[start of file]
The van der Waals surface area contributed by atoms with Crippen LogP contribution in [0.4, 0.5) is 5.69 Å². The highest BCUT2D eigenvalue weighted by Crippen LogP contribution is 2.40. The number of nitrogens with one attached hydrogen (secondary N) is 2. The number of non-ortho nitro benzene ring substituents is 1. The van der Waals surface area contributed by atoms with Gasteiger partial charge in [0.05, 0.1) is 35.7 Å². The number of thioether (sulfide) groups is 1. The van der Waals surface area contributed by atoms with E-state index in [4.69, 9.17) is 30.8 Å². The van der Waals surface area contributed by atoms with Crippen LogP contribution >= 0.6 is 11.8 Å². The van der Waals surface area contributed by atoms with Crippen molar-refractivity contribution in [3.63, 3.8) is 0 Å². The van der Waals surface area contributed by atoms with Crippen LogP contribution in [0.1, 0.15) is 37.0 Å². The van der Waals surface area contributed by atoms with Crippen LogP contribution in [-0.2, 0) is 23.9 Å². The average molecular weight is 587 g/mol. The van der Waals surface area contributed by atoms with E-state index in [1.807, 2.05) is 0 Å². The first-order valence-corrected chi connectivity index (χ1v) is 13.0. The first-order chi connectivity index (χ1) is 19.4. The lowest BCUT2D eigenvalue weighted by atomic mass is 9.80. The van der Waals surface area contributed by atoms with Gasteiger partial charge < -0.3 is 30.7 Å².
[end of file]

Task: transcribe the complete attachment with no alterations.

The van der Waals surface area contributed by atoms with Crippen LogP contribution in [0.4, 0.5) is 5.69 Å². The highest BCUT2D eigenvalue weighted by Crippen LogP contribution is 2.40. The number of nitrogens with one attached hydrogen (secondary N) is 2. The number of non-ortho nitro benzene ring substituents is 1. The van der Waals surface area contributed by atoms with Gasteiger partial charge in [0.05, 0.1) is 35.7 Å². The number of thioether (sulfide) groups is 1. The van der Waals surface area contributed by atoms with E-state index in [4.69, 9.17) is 30.8 Å². The van der Waals surface area contributed by atoms with Crippen LogP contribution >= 0.6 is 11.8 Å². The van der Waals surface area contributed by atoms with Crippen molar-refractivity contribution in [3.63, 3.8) is 0 Å². The van der Waals surface area contributed by atoms with Crippen LogP contribution in [0.1, 0.15) is 37.0 Å². The van der Waals surface area contributed by atoms with Crippen LogP contribution in [-0.2, 0) is 23.9 Å². The average molecular weight is 587 g/mol. The van der Waals surface area contributed by atoms with E-state index in [1.807, 2.05) is 0 Å². The first-order valence-corrected chi connectivity index (χ1v) is 13.0. The first-order chi connectivity index (χ1) is 19.4. The lowest BCUT2D eigenvalue weighted by atomic mass is 9.80. The van der Waals surface area contributed by atoms with Gasteiger partial charge < -0.3 is 30.7 Å².